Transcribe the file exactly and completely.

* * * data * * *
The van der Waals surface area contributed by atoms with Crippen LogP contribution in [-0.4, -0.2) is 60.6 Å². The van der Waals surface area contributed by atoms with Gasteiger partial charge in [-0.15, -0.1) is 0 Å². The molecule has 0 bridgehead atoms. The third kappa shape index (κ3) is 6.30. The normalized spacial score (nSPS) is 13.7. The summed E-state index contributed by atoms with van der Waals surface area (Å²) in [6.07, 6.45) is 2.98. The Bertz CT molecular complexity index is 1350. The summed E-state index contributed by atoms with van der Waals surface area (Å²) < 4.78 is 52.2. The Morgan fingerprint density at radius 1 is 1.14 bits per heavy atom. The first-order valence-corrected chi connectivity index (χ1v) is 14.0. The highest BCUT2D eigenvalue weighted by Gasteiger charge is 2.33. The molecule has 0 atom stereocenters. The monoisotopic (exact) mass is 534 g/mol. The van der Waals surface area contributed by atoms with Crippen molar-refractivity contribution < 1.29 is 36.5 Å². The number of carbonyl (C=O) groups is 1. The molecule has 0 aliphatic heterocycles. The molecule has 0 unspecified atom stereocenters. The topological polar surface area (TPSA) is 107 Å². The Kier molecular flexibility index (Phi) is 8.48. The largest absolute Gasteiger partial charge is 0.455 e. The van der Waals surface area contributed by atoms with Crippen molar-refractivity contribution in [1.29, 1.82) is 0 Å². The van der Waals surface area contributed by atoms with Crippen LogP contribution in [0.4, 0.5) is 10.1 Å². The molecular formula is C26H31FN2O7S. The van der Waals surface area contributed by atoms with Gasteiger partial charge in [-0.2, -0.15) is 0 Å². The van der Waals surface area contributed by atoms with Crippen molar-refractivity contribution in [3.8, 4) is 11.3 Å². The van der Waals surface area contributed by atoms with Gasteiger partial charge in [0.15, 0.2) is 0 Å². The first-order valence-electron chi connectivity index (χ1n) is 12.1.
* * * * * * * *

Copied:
The van der Waals surface area contributed by atoms with Crippen LogP contribution in [-0.4, -0.2) is 60.6 Å². The van der Waals surface area contributed by atoms with Gasteiger partial charge in [-0.15, -0.1) is 0 Å². The molecule has 0 bridgehead atoms. The third kappa shape index (κ3) is 6.30. The normalized spacial score (nSPS) is 13.7. The summed E-state index contributed by atoms with van der Waals surface area (Å²) in [6.07, 6.45) is 2.98. The Bertz CT molecular complexity index is 1350. The summed E-state index contributed by atoms with van der Waals surface area (Å²) < 4.78 is 52.2. The Morgan fingerprint density at radius 1 is 1.14 bits per heavy atom. The first-order valence-corrected chi connectivity index (χ1v) is 14.0. The highest BCUT2D eigenvalue weighted by Gasteiger charge is 2.33. The molecule has 0 atom stereocenters. The monoisotopic (exact) mass is 534 g/mol. The van der Waals surface area contributed by atoms with Crippen molar-refractivity contribution < 1.29 is 36.5 Å². The number of carbonyl (C=O) groups is 1. The molecule has 0 aliphatic heterocycles. The molecule has 0 unspecified atom stereocenters. The topological polar surface area (TPSA) is 107 Å². The Kier molecular flexibility index (Phi) is 8.48. The largest absolute Gasteiger partial charge is 0.455 e. The van der Waals surface area contributed by atoms with Crippen molar-refractivity contribution in [1.29, 1.82) is 0 Å². The van der Waals surface area contributed by atoms with Crippen LogP contribution in [0.4, 0.5) is 10.1 Å². The molecular formula is C26H31FN2O7S. The van der Waals surface area contributed by atoms with Gasteiger partial charge in [-0.2, -0.15) is 0 Å². The van der Waals surface area contributed by atoms with Crippen molar-refractivity contribution in [3.8, 4) is 11.3 Å². The van der Waals surface area contributed by atoms with Gasteiger partial charge in [0.15, 0.2) is 0 Å². The first-order valence-electron chi connectivity index (χ1n) is 12.1.